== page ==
International Journal of Humanities and Social Science

ISSN 2220-8488 (Print), 2221-0989 (Online) 10.30845/ijhss

Preparing Reading/Literacy Specialists: Utilizing Professional Learning Communities, Resources, and Responses
Dr. Chhanda Islam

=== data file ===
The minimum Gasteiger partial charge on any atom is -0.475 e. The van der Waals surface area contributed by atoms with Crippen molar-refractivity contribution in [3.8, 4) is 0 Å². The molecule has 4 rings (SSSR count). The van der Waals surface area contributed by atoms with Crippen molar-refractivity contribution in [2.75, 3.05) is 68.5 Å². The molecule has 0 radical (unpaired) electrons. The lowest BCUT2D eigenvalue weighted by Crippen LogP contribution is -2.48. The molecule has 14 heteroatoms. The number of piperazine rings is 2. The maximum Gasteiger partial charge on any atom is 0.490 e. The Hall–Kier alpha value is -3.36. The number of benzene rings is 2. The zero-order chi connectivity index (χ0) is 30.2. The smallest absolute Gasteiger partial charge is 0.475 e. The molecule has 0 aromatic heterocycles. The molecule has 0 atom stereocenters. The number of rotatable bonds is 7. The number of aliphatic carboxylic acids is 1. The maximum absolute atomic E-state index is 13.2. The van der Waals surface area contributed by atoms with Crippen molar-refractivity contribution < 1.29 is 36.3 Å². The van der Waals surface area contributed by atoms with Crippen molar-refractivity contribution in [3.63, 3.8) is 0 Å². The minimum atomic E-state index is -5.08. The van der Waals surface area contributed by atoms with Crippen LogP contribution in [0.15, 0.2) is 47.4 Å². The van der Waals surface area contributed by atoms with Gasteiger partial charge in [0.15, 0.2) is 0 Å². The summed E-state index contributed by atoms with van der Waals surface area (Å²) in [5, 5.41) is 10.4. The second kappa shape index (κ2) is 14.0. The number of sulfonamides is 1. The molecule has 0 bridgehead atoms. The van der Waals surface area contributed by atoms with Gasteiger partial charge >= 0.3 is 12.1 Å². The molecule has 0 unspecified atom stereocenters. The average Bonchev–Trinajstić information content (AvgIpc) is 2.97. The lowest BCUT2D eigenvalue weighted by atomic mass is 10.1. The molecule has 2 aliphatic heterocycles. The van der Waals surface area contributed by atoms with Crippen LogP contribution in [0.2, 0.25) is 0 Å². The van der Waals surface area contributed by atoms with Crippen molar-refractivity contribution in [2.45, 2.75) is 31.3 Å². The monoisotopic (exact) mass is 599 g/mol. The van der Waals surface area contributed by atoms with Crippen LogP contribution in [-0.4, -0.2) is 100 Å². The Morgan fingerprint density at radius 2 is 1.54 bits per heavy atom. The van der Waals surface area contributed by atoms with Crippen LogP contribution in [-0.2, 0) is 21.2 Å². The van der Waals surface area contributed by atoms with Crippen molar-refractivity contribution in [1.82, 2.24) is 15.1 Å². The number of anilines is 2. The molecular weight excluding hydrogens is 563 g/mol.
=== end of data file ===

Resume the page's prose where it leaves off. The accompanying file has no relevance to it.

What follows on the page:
This study examined the impact of a professional learning community (PLC) and research-based teaching practices on candidates’ knowledge and practice. Because of the transition to a virtual learning classroom during the COVID-19 pandemic (Murphy et al., 2020), a Midwestern university offered a literacy methods class using a synchronous learning mode wherein candidates were able to interact with their classmates and their instructor. The asynchronous CANVAS, a learning management system was used to post lectures, course information, assignments, and grades. To excel in the virtual setting required that candidates be actively involved in the class (Bao, 2020). The Jamboard interactive whiteboard ( was used to brainstorm and develop new ideas and build communication, collaboration, critical thinking, and creativity. The purpose of this methods class is to prepare candidates who are working as literacy coaches and reading specialists to assess and diagnose literacy difficulties of students in Grades P–12. Other purposes are to select, develop, administer, and interpret assessments—including performance assessments, both traditional and online—to specifically communicate assessment results and implications to a variety of audiences. The candidates are required to interpret the PLC as a collaborative culture conducive to learning and student achievement. In addition, it is essential that candidates share pedagogical knowledge and instructional practices through job-embedded learning using Zoom and Jamboard. When the instructor provides candidates with the necessary tools and knowledge to be successful, it affords each candidate greater opportunity to apply their knowledge toward learning (Hannaford, 2010). This study contributes to positive social change during theCOVID-19 pandemic by increasing candidates’ awareness and understanding of how collaborative cultures, specifically PLCs, contribute to overall school success (Evans, 2012).

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